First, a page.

Getting out of debt is not easy, but it’s absolutely doable so long as you commit to it. Whether you’ve overspent on your credit cards or been burdened by interest payments from an old loan balance, it takes a firm commitment and staunch self-control in order to restore your own financial health.
But once you get to the point where you have no debt, how do you continue to maintain a debt-free state? How are you supposed to plan for your future so that you never go back to having debt?
Here are a few actionable tips to help you stay debt-free. A few measures such as spending carefully, budgeting properly, and building emergency and retirement funds can all insulate you from financial devastation.
Save with automatic payments
Research has shown that more than half (57%) of American consumers lack the cash to cover an unexpected expense of $500.
It’s essential that you start building an emergency fund so that an unforeseen expense such as a medical bill or car repair would not require you to take out debt. Experts generally recommend that you have three to six months’ worth of expenses saved in case of an emergency. It’ll take a while to get to that goal, so be sure to make it a part of your monthly budget. Earmark a savings account for emergency funds and start automatically contributing funds to it from every paycheck you receive.
Your automatic payments don’t have to end there, however; you can also use them to save for your 401(k) or other retirement plans. Direct money towards where it will serve you best in the long-term.
Create a practical budget
Work creating a realistic budget that not only outlines your basic financial needs – housing, food, health care, insurance, and education – but also saves space for your debt payments.
You can take it further by looking over your budget line-by-line periodically and, if needed, eliminating non-essential expenses. You can live frugally with measures such as dining out only once a month, negotiating a lower premium with your insurance carrier, getting a roommate, or avoiding shopping for new clothes and electronics. Check your bank statements with a service like Trim or Truebill to optimize your spending and cancel unwanted subscriptions. Redirect the money you would’ve spent on these things towards your debts instead.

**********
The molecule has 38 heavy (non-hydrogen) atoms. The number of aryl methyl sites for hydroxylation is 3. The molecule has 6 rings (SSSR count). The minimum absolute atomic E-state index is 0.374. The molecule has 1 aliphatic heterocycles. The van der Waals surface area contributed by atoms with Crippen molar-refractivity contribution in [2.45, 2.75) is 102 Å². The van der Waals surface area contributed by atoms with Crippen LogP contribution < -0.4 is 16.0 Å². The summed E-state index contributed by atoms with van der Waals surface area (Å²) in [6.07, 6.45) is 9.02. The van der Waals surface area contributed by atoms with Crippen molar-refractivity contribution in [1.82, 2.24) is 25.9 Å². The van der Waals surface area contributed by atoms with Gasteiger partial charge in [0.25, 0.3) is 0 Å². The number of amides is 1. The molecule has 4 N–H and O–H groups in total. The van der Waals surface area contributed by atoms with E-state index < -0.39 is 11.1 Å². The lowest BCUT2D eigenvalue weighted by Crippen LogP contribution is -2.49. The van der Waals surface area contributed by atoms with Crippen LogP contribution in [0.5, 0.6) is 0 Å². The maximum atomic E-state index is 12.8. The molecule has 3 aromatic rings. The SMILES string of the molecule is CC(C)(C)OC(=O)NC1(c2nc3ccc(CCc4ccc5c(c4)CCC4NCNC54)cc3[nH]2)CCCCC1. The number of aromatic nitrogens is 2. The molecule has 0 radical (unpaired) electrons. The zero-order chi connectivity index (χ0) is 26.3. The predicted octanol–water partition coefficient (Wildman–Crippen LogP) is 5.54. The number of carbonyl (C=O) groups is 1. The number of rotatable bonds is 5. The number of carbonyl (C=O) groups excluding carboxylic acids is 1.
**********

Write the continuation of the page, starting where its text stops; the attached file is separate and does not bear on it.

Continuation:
Don’t put it on plastic without cash on hand
Here’s a useful rule to follow: Whenever you want to buy something, make sure you have on hand all of the cash you could theoretically use to make the purchase before you use your credit card to actually make the purchase.
This strategy will ensure that you do not buy anything on credit that you can’t pay off in full later. You’ll be able to enjoy the perks of credit cards, like cash back on purchases, without sinking into debt.
Another good rule of thumb: when you’re tempted to make a large purchase, give yourself 24 to 48 hours to think about that purchase. Have you ever caught yourself splurging on something that you didn’t really need?
Monitor your spending with a self-imposed credit limit
The amount of credit you use in comparison to the amount of credit available, known as the credit utilization ratio, is key to calculating your credit score. Keep your credit use low so as to improve your credit score.
Verify your credit report
Check your credit report regularly to make sure that there are no inaccuracies – it’s a critical part in reducing your debt. There may be incorrect delinquencies or balances that take a toll on your credit score and make it harder for you to acquire credit.
Start earning more
It might seem eye-rollingly obvious, but it’s a good idea to take on another job or ask for a raise if you lack money left over after you’ve cut your expenses. Babysitting, freelancing, or selling items online could all supplement your primary source of income. Make sure to put all of that extra money towards your debt and savings.
Don’t close accounts when they’re paid off
It’s simple: credit scoring systems like to see that you have credit available, so it’s important that you keep accounts open.
Debt is hard to get out of. Staying out of debt is just as hard, if not harder. Build habits that keep you in financial health so that you can stay out of debt for years to come.